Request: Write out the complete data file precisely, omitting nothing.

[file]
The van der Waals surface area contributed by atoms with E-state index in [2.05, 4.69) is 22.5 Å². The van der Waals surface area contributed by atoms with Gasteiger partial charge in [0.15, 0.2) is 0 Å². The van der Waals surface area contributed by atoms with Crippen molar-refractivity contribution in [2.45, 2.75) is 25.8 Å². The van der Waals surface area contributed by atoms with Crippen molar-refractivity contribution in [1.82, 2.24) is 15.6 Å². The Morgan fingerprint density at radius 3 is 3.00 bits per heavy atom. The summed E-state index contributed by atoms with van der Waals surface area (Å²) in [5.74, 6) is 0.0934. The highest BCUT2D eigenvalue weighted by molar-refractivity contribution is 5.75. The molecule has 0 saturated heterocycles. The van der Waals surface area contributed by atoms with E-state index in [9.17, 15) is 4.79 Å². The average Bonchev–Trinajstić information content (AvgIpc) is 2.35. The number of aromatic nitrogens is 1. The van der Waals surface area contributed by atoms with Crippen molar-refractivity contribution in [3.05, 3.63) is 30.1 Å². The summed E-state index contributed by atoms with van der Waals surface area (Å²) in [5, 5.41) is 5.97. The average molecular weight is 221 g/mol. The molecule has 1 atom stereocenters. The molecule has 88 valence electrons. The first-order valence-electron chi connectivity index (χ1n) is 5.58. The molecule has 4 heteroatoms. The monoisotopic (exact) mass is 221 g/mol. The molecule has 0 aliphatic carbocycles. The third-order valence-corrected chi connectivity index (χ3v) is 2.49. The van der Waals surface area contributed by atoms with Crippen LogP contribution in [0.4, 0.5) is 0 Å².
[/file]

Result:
The van der Waals surface area contributed by atoms with E-state index in [2.05, 4.69) is 22.5 Å². The van der Waals surface area contributed by atoms with Gasteiger partial charge in [0.15, 0.2) is 0 Å². The van der Waals surface area contributed by atoms with Crippen molar-refractivity contribution in [2.45, 2.75) is 25.8 Å². The van der Waals surface area contributed by atoms with Crippen molar-refractivity contribution in [1.82, 2.24) is 15.6 Å². The Morgan fingerprint density at radius 3 is 3.00 bits per heavy atom. The summed E-state index contributed by atoms with van der Waals surface area (Å²) in [5.74, 6) is 0.0934. The highest BCUT2D eigenvalue weighted by molar-refractivity contribution is 5.75. The molecule has 0 saturated heterocycles. The van der Waals surface area contributed by atoms with E-state index in [9.17, 15) is 4.79 Å². The average Bonchev–Trinajstić information content (AvgIpc) is 2.35. The number of aromatic nitrogens is 1. The van der Waals surface area contributed by atoms with Crippen molar-refractivity contribution in [3.05, 3.63) is 30.1 Å². The summed E-state index contributed by atoms with van der Waals surface area (Å²) in [5, 5.41) is 5.97. The average molecular weight is 221 g/mol. The molecule has 1 atom stereocenters. The molecule has 88 valence electrons. The first-order valence-electron chi connectivity index (χ1n) is 5.58. The molecule has 4 heteroatoms. The monoisotopic (exact) mass is 221 g/mol. The molecule has 0 aliphatic carbocycles. The third-order valence-corrected chi connectivity index (χ3v) is 2.49. The van der Waals surface area contributed by atoms with Crippen LogP contribution in [0.4, 0.5) is 0 Å².